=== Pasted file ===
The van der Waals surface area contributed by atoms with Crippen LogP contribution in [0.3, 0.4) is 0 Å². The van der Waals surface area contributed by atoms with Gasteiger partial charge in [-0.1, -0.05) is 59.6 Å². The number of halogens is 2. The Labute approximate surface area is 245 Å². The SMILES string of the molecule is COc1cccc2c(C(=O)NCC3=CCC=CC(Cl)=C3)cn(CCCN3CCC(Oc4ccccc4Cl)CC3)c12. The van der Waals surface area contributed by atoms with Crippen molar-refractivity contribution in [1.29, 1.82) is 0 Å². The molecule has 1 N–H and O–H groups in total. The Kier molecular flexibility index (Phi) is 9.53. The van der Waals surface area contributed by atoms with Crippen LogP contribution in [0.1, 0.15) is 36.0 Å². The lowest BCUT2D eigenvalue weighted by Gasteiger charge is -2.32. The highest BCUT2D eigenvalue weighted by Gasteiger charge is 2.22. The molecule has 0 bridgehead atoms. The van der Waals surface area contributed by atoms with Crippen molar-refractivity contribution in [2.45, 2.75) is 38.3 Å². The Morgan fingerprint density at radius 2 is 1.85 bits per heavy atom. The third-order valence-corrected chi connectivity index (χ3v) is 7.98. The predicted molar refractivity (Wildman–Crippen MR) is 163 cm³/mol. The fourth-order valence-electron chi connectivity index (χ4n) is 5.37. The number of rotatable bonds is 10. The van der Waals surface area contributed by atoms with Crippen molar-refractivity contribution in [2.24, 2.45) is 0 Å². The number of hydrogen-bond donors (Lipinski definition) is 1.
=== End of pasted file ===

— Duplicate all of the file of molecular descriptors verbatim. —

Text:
The van der Waals surface area contributed by atoms with Crippen LogP contribution in [0.3, 0.4) is 0 Å². The van der Waals surface area contributed by atoms with Gasteiger partial charge in [-0.1, -0.05) is 59.6 Å². The number of halogens is 2. The Labute approximate surface area is 245 Å². The SMILES string of the molecule is COc1cccc2c(C(=O)NCC3=CCC=CC(Cl)=C3)cn(CCCN3CCC(Oc4ccccc4Cl)CC3)c12. The van der Waals surface area contributed by atoms with Crippen molar-refractivity contribution in [1.29, 1.82) is 0 Å². The molecule has 1 N–H and O–H groups in total. The Kier molecular flexibility index (Phi) is 9.53. The van der Waals surface area contributed by atoms with Crippen LogP contribution in [0.1, 0.15) is 36.0 Å². The lowest BCUT2D eigenvalue weighted by Gasteiger charge is -2.32. The highest BCUT2D eigenvalue weighted by Gasteiger charge is 2.22. The molecule has 0 bridgehead atoms. The van der Waals surface area contributed by atoms with Crippen molar-refractivity contribution in [2.45, 2.75) is 38.3 Å². The Morgan fingerprint density at radius 2 is 1.85 bits per heavy atom. The third-order valence-corrected chi connectivity index (χ3v) is 7.98. The predicted molar refractivity (Wildman–Crippen MR) is 163 cm³/mol. The fourth-order valence-electron chi connectivity index (χ4n) is 5.37. The number of rotatable bonds is 10. The van der Waals surface area contributed by atoms with Crippen molar-refractivity contribution in [2.24, 2.45) is 0 Å². The number of hydrogen-bond donors (Lipinski definition) is 1.